This approach is based on the hypothesis that a QTL for a trait in the mouse that maps to the homologous location as a QTL or GWA peak for the same trait in humans is most likely caused by the same gene. Although it may not always be true, this is a reasonable hypothesis that has been used to find the causative genes for many traits. In addition, if two genes are closely linked to each other and have the same or similar functions, then a mutation in one could affect HDL in humans and a mutation in the other could affect HDL in mice.
      Mouse QTL are detected by crossing two strains [as reviewed in Peters et al. (
      • Peters L.L.
      • Robledo R.F.
      • Bult C.J.
      • Churchill G.A.
      • Paigen B.J.
      • Svenson K.L.
      The mouse as a model for human biology: a resource guide for complex trait analysis.
      )], phenotyping all offspring, and genotyping polymorphisms at regular intervals in the genome. We use the mouse “toolbox” to investigate candidate genes within a locus and ultimately to identify the QTL gene (
      • DiPetrillo K.
      • Wang X.
      • Stylianou I.M.
      • Paigen B.
      Bioinformatics toolbox for narrowing rodent quantitative trait loci.
      ,
      • Burgess-Herbert S.L.
      • Cox A.
      • Tsaih S.W.
      • Paigen B.
      Practical applications of the bioinformatics toolbox for narrowing quantitative trait loci.
      ). This toolbox is based on genomic comparison of the parental strains of the QTL cross. The list of evidence includes databases and bioinformatic tools to compare haplotype blocks, differences in gene expression, and nonsynonymous polymorphisms predicted to change function.
      In this study, we demonstrate how the published mouse QTL map helps interpret human GWA studies for HDL. For the genes identified in human GWA studies, we use the mouse model to provide bioinformatics, sequencing, and expression studies to test whether the gene is likely to be an HDL candidate gene in the mouse, thus supporting the human GWA findings. Then, for GWA peaks that point to multiple genes, we evaluate each gene, pinpoint the most credible HDL genes, and judge which genes are unlikely candidates.

      MATERIALS AND METHODS

       Human dataset

      The GWA meta-analysis (
      • Kathiresan S.
      • Melander O.
      • Guiducci C.
      • Surti A.
      • Burtt N.P.
      • Rieder M.J.
      • Cooper G.M.
      • Roos C.
      • Voight B.F.
      • Havulinna A.S.
      Six new loci associated with blood low-density lipoprotein cholesterol, high-density lipoprotein cholesterol or triglycerides in humans.
      ,
      • Willer C.J.
      • Sanna S.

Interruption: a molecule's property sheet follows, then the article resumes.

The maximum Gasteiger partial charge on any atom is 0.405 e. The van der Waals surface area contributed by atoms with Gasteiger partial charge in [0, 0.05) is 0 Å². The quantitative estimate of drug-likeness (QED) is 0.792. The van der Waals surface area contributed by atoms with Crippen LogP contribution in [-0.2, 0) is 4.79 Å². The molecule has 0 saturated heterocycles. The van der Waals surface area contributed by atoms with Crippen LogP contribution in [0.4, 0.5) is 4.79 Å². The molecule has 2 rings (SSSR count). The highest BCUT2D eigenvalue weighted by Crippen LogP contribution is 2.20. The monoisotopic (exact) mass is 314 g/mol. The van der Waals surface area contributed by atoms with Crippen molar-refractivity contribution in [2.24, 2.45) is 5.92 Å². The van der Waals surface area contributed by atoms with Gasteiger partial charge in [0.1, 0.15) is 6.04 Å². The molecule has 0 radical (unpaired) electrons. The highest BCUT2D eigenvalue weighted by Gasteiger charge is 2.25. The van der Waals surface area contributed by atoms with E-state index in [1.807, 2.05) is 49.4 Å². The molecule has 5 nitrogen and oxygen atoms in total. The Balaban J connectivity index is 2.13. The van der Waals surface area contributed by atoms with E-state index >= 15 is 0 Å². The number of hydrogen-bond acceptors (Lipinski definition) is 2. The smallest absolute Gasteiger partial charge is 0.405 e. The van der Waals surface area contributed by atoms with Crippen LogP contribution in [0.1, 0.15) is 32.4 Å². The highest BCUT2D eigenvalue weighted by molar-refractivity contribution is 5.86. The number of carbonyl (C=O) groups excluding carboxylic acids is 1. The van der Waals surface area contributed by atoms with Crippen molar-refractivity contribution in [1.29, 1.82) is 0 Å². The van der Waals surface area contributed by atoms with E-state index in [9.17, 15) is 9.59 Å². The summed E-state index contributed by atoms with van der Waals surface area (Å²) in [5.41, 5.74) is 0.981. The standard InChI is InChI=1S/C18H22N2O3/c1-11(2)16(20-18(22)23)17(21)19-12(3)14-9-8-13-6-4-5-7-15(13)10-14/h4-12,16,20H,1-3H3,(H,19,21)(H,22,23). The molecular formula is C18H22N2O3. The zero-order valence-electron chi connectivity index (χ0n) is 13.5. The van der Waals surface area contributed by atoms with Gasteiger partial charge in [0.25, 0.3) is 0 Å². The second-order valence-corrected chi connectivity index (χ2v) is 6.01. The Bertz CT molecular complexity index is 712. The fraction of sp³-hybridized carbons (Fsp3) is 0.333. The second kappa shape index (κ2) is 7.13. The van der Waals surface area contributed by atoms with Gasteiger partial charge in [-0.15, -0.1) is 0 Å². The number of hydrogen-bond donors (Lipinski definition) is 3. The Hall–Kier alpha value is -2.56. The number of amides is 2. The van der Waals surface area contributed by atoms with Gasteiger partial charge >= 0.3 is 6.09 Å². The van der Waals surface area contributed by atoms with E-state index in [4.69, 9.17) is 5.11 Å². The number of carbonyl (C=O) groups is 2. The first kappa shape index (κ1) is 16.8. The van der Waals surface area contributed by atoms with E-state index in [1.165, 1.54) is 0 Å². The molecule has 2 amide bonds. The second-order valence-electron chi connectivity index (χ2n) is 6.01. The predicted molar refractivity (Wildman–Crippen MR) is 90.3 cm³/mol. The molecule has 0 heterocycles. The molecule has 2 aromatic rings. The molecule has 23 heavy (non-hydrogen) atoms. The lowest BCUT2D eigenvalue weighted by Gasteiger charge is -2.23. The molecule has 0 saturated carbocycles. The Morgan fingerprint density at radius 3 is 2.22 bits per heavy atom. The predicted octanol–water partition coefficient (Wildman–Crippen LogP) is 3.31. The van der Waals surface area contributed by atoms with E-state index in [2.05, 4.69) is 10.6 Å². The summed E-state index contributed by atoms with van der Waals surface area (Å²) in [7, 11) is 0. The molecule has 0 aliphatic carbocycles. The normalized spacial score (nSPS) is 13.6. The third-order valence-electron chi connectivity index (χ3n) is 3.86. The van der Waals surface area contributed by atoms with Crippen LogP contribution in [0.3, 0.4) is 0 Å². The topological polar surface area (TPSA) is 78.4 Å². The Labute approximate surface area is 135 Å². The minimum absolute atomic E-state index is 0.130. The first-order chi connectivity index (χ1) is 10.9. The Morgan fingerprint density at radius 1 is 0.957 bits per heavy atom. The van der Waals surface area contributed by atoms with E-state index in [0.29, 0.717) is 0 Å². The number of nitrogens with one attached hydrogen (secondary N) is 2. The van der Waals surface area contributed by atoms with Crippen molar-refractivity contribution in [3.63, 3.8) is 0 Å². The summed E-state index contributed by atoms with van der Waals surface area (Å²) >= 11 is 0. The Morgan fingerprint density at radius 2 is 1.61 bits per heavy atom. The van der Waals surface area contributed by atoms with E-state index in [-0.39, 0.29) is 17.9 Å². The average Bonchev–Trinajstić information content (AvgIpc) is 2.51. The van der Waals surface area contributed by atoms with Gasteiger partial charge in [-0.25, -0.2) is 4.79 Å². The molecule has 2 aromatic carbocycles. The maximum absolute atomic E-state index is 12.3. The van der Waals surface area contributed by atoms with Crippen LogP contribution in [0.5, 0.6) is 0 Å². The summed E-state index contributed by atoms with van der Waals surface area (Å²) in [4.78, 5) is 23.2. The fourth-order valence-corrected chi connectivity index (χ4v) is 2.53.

• Jackson A.U.
      • Scuteri A.
      • Bonnycastle L.L.
      • Clarke R.
      • Heath S.C.
      • Timpson N.J.
      • Najjar S.S.
      • Stringham H.M.
      Newly identified loci that influence lipid concentrations and risk of coronary artery disease.
      ) comprised three studies: the Diabetes Genetics Initiative (DGI), the Finland-United States Investigation of NIDDM Genetics (FUSION) and SardiNIA Study of Aging (
      • Kathiresan S.
      • Melander O.
      • Guiducci C.
      • Surti A.
      • Burtt N.P.
      • Rieder M.J.
      • Cooper G.M.
      • Roos C.
      • Voight B.F.
      • Havulinna A.S.
      Six new loci associated with blood low-density lipoprotein cholesterol, high-density lipoprotein cholesterol or triglycerides in humans.
      ,
      • Willer C.J.
      • Sanna S.
      • Jackson A.U.
      • Scuteri A.
      • Bonnycastle L.L.
      • Clarke R.
      • Heath S.C.
      • Timpson N.J.
      • Najjar S.S.
      • Stringham H.M.
      Newly identified loci that influence lipid concentrations and risk of coronary artery disease.
      ). The dataset included the results from the association analysis between the genotypes of approximately 2.5 million SNPs (genotyped and inferred) and the phenotype (HDL levels) for 8,816 individuals. SNPs with P < 10−3 were sorted into bins by linkage disequilibrium using LDSelect with a cut-off value of r2= 0.5 (
      • Carlson C.S.
      • Eberle M.A.
      • Rieder M.J.
      • Yi Q.
      • Kruglyak L.
      • Nickerson D.A.
      Selecting a maximally informative set of single-nucleotide polymorphisms for association analyses using linkage disequilibrium.
      ).

       Mouse datasets

      We used the published mouse HDL QTL map as a reference (
      • Wang X.
      • Paigen B.
      Genetics of variation in HDL cholesterol in humans and mice.
      ); we updated it with recent publications. The updated mouse HDL QTL list is provided in supplementary Tables I and II. The PERA/EiJxDBA/2J (PERAxD2), PERA/EiJxI/LnJ (PERAxI), CAST/EiJx129S1/SvImJ (CASTx129), and DBA/2JxCAST/EiJ (D2xCAST) crosses had previously been published by our group (
      • Lyons M.A.
      • Wittenburg H.
      • Li R.
      • Walsh K.A.
      • Churchill G.A.
      • Carey M.C.
      • Paigen B.
      Quantitative trait loci that determine lipoprotein cholesterol levels in DBA/2J and CAST/Ei inbred mice.
      ,
      • Lyons M.A.
      • Wittenburg H.
      • Li R.
      • Walsh K.A.
      • Korstanje R.
      • Churchill G.A.
      • Carey M.C.
      • Paigen B.
      Quantitative trait loci that determine lipoprotein cholesterol levels in an intercross of 129S1/SvImJ and CAST/Ei inbred mice.
      ,
      • Wittenburg H.
      • Lyons M.A.
      • Li R.
      • Kurtz U.
      • Wang X.
      • Mossner J.
      • Churchill G.A.
      • Carey M.C.
      • Paigen B.
      QTL mapping for genetic determinants of lipoprotein cholesterol levels in combined crosses of inbred mouse strains.
      ) and the raw data was available to us to perform combined QTL analysis as described in (
      • Wittenburg H.
      • Lyons M.A.
      • Li R.